n. The tendency for the early front-runner during or before an election or party leadership race to be subjected to increased scrutiny.
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These must be tough days for Paul Martin, widely considered [Canada's] prime-minister-in-waiting to a Prime Minister going nowhere fast. Mr. Martin is suffering from a serious case of frontrunneritis, a frustrating affliction given the need to keep his competitive juices bottled up until Jean Chretien finally takes his leave, likely not until at least 2000.
—Edward Greenspon, “Case of 'frontrunneritis' afflicts PM's heir-apparent,” The Globe and Mail, November 08, 1997
With Clinton, there was concern that he was not forceful enough, did not convey a sense that he will fight for change, fight for the average family. Fear of front-runner-itis is well-founded; he doesn't need to be angrier at his opponents, just angrier at the status quo.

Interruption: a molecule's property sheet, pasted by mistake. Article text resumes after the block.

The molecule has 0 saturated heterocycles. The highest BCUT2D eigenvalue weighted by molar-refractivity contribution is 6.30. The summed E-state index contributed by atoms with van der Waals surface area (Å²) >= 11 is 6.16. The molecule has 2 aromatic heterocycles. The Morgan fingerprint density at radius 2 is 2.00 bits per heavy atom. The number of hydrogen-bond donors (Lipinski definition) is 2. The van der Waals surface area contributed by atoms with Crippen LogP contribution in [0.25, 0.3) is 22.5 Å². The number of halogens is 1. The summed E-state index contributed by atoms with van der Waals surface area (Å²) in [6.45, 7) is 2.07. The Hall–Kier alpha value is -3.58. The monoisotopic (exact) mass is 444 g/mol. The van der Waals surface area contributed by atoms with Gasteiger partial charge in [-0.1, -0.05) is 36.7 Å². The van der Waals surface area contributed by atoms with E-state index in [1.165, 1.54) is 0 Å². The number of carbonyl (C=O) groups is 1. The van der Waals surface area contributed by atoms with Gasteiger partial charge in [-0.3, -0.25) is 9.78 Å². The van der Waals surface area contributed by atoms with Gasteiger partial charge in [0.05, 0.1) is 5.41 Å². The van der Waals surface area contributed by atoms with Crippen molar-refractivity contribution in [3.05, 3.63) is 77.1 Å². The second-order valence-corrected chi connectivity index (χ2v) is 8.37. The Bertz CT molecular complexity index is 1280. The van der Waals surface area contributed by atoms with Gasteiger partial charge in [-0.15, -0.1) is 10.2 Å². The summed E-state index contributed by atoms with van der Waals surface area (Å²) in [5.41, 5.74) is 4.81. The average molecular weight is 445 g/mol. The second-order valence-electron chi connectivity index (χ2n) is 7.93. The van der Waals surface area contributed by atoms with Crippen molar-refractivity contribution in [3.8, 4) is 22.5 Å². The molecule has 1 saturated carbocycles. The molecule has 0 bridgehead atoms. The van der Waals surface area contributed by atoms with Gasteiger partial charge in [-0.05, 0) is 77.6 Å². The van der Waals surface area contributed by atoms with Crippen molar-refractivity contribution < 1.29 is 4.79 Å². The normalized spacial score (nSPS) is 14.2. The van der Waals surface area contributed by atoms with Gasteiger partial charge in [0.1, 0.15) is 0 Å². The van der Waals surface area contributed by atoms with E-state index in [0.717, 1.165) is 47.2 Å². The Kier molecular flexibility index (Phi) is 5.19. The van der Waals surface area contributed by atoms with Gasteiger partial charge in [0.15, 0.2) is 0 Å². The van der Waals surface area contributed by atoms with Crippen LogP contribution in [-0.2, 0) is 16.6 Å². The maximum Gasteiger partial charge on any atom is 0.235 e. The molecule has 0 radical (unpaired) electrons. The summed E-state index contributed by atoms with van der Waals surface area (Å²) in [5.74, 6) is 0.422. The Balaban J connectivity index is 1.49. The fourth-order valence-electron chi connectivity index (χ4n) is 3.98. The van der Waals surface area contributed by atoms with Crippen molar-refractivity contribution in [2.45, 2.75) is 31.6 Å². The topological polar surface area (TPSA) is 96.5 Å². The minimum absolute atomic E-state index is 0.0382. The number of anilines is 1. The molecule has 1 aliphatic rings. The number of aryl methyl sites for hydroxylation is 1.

—Thomas Oliphant, “Who will challenge Clinton?,” The Boston Globe, February 05, 1992
1983 (earliest)
Both Mondale and Glenn are afflicted by what one Democratic pro calls "front-runner-itis" — the crippling need to weigh every phrase for fear of offending a potential voter.
—Walter Shapiro, “Eight Is Enough,” Newsweek, November 14, 1983
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